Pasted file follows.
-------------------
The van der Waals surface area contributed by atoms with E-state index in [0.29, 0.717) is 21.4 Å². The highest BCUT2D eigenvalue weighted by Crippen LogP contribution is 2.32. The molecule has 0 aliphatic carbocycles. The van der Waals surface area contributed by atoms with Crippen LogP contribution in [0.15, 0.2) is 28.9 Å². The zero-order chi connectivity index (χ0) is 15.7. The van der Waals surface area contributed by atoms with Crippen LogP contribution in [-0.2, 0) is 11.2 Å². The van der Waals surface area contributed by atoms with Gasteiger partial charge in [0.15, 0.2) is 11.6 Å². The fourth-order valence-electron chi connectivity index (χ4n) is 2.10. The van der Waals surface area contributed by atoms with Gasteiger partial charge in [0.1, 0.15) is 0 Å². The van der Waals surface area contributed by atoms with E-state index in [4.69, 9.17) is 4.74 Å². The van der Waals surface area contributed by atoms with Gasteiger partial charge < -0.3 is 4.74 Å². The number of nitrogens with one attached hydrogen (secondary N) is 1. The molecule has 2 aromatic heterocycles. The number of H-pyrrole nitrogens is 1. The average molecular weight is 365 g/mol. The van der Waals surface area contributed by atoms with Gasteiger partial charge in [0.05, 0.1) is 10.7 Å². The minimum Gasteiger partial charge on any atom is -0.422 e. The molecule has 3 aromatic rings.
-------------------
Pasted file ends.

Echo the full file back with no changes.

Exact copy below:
The van der Waals surface area contributed by atoms with E-state index in [0.29, 0.717) is 21.4 Å². The highest BCUT2D eigenvalue weighted by Crippen LogP contribution is 2.32. The molecule has 0 aliphatic carbocycles. The van der Waals surface area contributed by atoms with Crippen LogP contribution in [0.15, 0.2) is 28.9 Å². The zero-order chi connectivity index (χ0) is 15.7. The van der Waals surface area contributed by atoms with Crippen LogP contribution in [-0.2, 0) is 11.2 Å². The van der Waals surface area contributed by atoms with Gasteiger partial charge in [0.15, 0.2) is 11.6 Å². The fourth-order valence-electron chi connectivity index (χ4n) is 2.10. The van der Waals surface area contributed by atoms with Gasteiger partial charge in [0.1, 0.15) is 0 Å². The van der Waals surface area contributed by atoms with E-state index in [4.69, 9.17) is 4.74 Å². The van der Waals surface area contributed by atoms with Gasteiger partial charge < -0.3 is 4.74 Å². The number of nitrogens with one attached hydrogen (secondary N) is 1. The molecule has 2 aromatic heterocycles. The number of H-pyrrole nitrogens is 1. The average molecular weight is 365 g/mol. The van der Waals surface area contributed by atoms with Gasteiger partial charge in [0.05, 0.1) is 10.7 Å². The minimum Gasteiger partial charge on any atom is -0.422 e. The molecule has 3 aromatic rings.